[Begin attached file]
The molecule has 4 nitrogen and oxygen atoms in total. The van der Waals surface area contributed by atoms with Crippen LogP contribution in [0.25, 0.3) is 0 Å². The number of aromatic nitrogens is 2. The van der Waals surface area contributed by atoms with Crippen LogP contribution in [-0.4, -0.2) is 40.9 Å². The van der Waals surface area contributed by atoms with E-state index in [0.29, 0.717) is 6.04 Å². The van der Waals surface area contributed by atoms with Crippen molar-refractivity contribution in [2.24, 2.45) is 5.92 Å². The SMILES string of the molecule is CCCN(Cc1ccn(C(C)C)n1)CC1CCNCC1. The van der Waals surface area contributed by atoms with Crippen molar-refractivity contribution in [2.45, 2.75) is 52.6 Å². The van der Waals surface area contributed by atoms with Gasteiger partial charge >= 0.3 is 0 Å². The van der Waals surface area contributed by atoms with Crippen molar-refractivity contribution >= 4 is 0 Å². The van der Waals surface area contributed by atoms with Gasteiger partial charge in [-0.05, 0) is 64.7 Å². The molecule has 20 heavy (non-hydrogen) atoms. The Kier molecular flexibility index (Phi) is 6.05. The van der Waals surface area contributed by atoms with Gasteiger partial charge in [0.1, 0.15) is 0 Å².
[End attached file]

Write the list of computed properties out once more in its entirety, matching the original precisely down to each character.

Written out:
The molecule has 4 nitrogen and oxygen atoms in total. The van der Waals surface area contributed by atoms with Crippen LogP contribution in [0.25, 0.3) is 0 Å². The number of aromatic nitrogens is 2. The van der Waals surface area contributed by atoms with Crippen LogP contribution in [-0.4, -0.2) is 40.9 Å². The van der Waals surface area contributed by atoms with E-state index in [0.29, 0.717) is 6.04 Å². The van der Waals surface area contributed by atoms with Crippen molar-refractivity contribution in [2.24, 2.45) is 5.92 Å². The SMILES string of the molecule is CCCN(Cc1ccn(C(C)C)n1)CC1CCNCC1. The van der Waals surface area contributed by atoms with Crippen molar-refractivity contribution in [2.45, 2.75) is 52.6 Å². The van der Waals surface area contributed by atoms with Gasteiger partial charge >= 0.3 is 0 Å². The van der Waals surface area contributed by atoms with Crippen molar-refractivity contribution >= 4 is 0 Å². The van der Waals surface area contributed by atoms with Gasteiger partial charge in [-0.05, 0) is 64.7 Å². The molecule has 20 heavy (non-hydrogen) atoms. The Kier molecular flexibility index (Phi) is 6.05. The van der Waals surface area contributed by atoms with Gasteiger partial charge in [0.1, 0.15) is 0 Å².